Once Upon an Iceland

Once Upon an Iceland

Once upon a time the Hallgrímskirkja clock struck 03:00 and, on her way to the bus that would take her to the airport, a South African girl lost her hiking boot in the streets of Reykjavik. She did not mean to, and it happened swiftly, the shoe slipping off much easier than it had been to put on. As if it had a will of its own, forcing her to leave a piece of her behind so that she might have to return one day.

In the airplane, on the final stretch of the trip towards Iceland from Munich to Keflavik, I watch an Icelandic crime series and listen to the language. The words I hear and see at once seem so familiar to the tongue, yet so foreign:

“neyðarútgangur” (Icelandic), “nooduitgang” (Afrikaans) – emergency exit

“kirkja” (Icelandic), “kerk” (Afrikaans) – church

“Mánudagur” (Icelandic), “Maandag” (Afrikaans) – Monday

Upon arrival at Keflavik International Airport I meet with one of the other retreat attendees and we are met by a glacial wind unlike any I had ever experienced before. We stare through the window of the bus at a foreign landscape.

Snow.
I had never seen snow before.
Iceland is unyielding, stark, cold, sublime.

Skálholt.
The sublime: an aesthetic value judgment – that which is linked with both pleasure and pain. With danger, extremity. The experience gives a type of pleasure that is riddled with anxiety, with an awareness of something that transcends the ordinary sense of beauty. The sublime is the experience of the limits of understanding and reason.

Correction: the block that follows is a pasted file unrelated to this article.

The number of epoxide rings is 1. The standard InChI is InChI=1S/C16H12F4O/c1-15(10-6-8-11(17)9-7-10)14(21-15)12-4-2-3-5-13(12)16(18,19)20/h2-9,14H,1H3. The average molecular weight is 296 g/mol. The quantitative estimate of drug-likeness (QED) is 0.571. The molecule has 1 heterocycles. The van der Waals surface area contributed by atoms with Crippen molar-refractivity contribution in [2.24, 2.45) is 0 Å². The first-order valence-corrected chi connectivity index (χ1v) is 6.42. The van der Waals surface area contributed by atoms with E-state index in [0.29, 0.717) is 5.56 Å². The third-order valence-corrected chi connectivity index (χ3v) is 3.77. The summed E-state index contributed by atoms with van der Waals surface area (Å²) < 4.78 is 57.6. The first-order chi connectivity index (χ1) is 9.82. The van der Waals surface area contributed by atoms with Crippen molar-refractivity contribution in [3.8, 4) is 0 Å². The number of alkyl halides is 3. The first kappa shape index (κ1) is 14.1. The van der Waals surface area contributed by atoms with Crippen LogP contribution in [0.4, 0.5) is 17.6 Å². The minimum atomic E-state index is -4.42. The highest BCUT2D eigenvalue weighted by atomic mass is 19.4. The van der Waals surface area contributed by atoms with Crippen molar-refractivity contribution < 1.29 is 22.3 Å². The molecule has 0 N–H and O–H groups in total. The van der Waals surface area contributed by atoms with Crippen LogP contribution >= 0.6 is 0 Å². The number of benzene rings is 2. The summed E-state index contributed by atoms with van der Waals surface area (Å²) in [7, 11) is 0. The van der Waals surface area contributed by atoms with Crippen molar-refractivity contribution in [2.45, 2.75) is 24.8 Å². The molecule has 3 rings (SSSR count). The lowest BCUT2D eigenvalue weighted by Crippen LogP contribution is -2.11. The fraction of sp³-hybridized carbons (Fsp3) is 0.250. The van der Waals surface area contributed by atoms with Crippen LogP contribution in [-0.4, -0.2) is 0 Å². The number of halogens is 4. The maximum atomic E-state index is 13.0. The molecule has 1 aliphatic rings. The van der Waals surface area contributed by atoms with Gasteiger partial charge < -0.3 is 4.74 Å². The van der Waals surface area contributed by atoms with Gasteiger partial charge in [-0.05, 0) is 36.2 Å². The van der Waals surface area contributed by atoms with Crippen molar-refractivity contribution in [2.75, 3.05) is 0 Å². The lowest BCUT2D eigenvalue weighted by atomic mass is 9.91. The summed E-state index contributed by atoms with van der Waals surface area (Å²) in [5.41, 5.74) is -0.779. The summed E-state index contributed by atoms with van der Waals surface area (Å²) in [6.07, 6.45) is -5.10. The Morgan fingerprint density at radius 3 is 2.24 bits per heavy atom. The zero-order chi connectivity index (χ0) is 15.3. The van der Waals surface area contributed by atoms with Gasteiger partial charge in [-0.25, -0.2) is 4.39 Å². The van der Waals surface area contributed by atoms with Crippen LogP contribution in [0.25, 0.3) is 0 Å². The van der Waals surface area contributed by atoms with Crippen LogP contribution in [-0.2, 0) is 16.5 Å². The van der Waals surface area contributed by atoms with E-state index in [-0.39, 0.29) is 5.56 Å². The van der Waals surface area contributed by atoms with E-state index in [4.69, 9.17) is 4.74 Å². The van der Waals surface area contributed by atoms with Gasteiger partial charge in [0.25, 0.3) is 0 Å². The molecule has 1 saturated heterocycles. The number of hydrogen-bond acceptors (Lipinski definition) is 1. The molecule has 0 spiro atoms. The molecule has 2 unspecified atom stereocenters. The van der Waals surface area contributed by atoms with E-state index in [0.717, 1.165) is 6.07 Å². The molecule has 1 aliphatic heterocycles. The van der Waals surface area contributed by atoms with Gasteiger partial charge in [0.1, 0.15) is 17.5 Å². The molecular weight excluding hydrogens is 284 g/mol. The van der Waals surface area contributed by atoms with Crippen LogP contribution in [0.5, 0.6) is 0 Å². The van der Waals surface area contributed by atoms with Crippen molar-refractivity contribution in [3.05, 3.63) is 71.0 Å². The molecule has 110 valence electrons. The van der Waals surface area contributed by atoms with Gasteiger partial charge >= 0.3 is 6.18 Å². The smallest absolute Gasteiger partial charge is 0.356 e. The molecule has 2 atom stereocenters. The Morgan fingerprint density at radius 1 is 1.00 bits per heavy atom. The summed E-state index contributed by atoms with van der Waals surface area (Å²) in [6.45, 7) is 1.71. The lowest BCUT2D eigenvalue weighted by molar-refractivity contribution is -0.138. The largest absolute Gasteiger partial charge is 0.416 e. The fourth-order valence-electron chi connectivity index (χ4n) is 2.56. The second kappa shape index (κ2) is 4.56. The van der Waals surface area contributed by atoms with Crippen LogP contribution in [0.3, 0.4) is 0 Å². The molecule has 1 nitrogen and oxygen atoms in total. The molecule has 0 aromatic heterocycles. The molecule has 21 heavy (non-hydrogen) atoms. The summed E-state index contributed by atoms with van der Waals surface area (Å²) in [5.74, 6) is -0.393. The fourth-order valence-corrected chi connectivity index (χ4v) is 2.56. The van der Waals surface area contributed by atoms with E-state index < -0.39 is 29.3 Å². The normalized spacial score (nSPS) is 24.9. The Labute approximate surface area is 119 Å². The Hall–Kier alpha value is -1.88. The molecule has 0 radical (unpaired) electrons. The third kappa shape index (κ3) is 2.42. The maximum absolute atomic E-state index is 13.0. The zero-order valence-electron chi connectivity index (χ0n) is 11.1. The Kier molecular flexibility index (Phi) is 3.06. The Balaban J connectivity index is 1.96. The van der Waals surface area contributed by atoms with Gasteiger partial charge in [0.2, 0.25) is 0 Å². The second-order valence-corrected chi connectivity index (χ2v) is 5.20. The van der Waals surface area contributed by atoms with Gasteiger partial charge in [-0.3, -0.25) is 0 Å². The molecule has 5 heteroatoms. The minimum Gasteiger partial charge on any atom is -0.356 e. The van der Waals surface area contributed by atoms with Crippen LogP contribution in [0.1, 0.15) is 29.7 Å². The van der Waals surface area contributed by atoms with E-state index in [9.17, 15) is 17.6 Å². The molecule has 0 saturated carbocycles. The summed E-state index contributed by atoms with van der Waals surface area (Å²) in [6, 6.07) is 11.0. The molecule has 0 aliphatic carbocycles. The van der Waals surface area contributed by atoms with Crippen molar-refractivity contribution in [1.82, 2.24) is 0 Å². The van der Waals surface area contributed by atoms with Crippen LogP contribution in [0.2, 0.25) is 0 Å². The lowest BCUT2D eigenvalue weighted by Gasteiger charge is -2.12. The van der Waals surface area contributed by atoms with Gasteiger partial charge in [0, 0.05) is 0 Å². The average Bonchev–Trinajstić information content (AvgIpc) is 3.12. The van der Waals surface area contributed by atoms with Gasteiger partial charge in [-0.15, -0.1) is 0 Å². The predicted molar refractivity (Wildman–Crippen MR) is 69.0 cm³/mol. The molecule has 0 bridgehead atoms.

Geysirs.
The sublime threatens one’s existence and is a delightful horror.

Gullfoss Waterfall.
Iceland is a mythical mistress, forcing one to face beauty, tragedy, and catharsis.

Þingvellir.
Oddities reveal the truth. Staircases and landings. The senses are the strings of an instrument. Rubbish. Dogs and cats and old people and children.

Gljúfrasstein.
Just past midnight I stand on the bow of a boat and I try to focus my camera in the dark, the North Atlantic wind blowing against my jacket. The cold had taken hold of my hands. It is nearly impossible.

I await her. The Aurora Borealis.
She is mischievous and I sometimes wonder if I ever truly saw her shimmering green satin dress for a brief few minutes that final night in Reykjavik.

Carien Smith
Carien Smith will be a JIAS Writing Fellow in 2020 after which she will pursue her PhD studies in Climate Change Ethics and Epistemology (Philosophy). For more information, visit her website: https://www.cariensmith.com and https://www.facebook.com/Carien-Smith-166234987540871/ .

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